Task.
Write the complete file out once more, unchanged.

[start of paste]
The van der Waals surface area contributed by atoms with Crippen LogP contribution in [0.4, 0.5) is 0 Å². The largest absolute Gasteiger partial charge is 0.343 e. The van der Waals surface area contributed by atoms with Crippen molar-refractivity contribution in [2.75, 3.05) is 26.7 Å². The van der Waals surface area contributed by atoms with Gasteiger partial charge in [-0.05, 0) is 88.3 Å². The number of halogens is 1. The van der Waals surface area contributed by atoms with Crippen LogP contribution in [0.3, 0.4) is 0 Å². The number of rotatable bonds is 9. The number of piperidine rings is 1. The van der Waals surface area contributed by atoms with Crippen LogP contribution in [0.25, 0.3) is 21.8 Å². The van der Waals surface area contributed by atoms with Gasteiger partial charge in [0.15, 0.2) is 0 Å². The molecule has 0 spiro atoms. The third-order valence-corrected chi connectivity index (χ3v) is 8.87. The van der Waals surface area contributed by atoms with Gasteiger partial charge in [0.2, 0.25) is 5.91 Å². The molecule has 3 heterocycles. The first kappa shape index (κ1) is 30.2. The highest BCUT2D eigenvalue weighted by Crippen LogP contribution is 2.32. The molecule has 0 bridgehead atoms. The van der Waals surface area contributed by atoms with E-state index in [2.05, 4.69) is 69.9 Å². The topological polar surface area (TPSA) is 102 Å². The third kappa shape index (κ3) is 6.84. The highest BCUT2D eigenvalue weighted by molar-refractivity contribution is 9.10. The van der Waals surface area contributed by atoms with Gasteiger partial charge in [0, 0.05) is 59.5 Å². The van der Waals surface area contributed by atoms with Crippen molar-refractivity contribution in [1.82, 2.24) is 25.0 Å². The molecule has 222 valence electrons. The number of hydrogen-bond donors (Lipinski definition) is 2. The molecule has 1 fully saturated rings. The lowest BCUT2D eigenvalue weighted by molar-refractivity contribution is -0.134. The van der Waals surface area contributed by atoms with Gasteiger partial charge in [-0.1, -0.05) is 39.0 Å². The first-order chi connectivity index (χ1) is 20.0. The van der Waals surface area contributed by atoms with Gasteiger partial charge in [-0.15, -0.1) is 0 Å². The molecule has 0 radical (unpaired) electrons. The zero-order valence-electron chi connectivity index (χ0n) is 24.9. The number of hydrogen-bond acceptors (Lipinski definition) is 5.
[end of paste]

The van der Waals surface area contributed by atoms with Crippen LogP contribution in [0.4, 0.5) is 0 Å². The largest absolute Gasteiger partial charge is 0.343 e. The van der Waals surface area contributed by atoms with Crippen molar-refractivity contribution in [2.75, 3.05) is 26.7 Å². The van der Waals surface area contributed by atoms with Gasteiger partial charge in [-0.05, 0) is 88.3 Å². The number of halogens is 1. The van der Waals surface area contributed by atoms with Crippen LogP contribution in [0.3, 0.4) is 0 Å². The number of rotatable bonds is 9. The number of piperidine rings is 1. The van der Waals surface area contributed by atoms with Crippen LogP contribution in [0.25, 0.3) is 21.8 Å². The van der Waals surface area contributed by atoms with Gasteiger partial charge in [0.15, 0.2) is 0 Å². The molecule has 0 spiro atoms. The third-order valence-corrected chi connectivity index (χ3v) is 8.87. The van der Waals surface area contributed by atoms with Gasteiger partial charge in [0.2, 0.25) is 5.91 Å². The molecule has 3 heterocycles. The first kappa shape index (κ1) is 30.2. The highest BCUT2D eigenvalue weighted by Crippen LogP contribution is 2.32. The molecule has 0 bridgehead atoms. The van der Waals surface area contributed by atoms with E-state index in [2.05, 4.69) is 69.9 Å². The topological polar surface area (TPSA) is 102 Å². The third kappa shape index (κ3) is 6.84. The highest BCUT2D eigenvalue weighted by molar-refractivity contribution is 9.10. The van der Waals surface area contributed by atoms with Gasteiger partial charge in [0, 0.05) is 59.5 Å². The van der Waals surface area contributed by atoms with Crippen molar-refractivity contribution in [1.82, 2.24) is 25.0 Å². The molecule has 222 valence electrons. The number of hydrogen-bond donors (Lipinski definition) is 2. The molecule has 1 fully saturated rings. The lowest BCUT2D eigenvalue weighted by molar-refractivity contribution is -0.134. The van der Waals surface area contributed by atoms with Gasteiger partial charge in [-0.1, -0.05) is 39.0 Å². The first-order chi connectivity index (χ1) is 20.0. The van der Waals surface area contributed by atoms with Gasteiger partial charge in [-0.15, -0.1) is 0 Å². The molecule has 0 radical (unpaired) electrons. The zero-order valence-electron chi connectivity index (χ0n) is 24.9. The number of hydrogen-bond acceptors (Lipinski definition) is 5.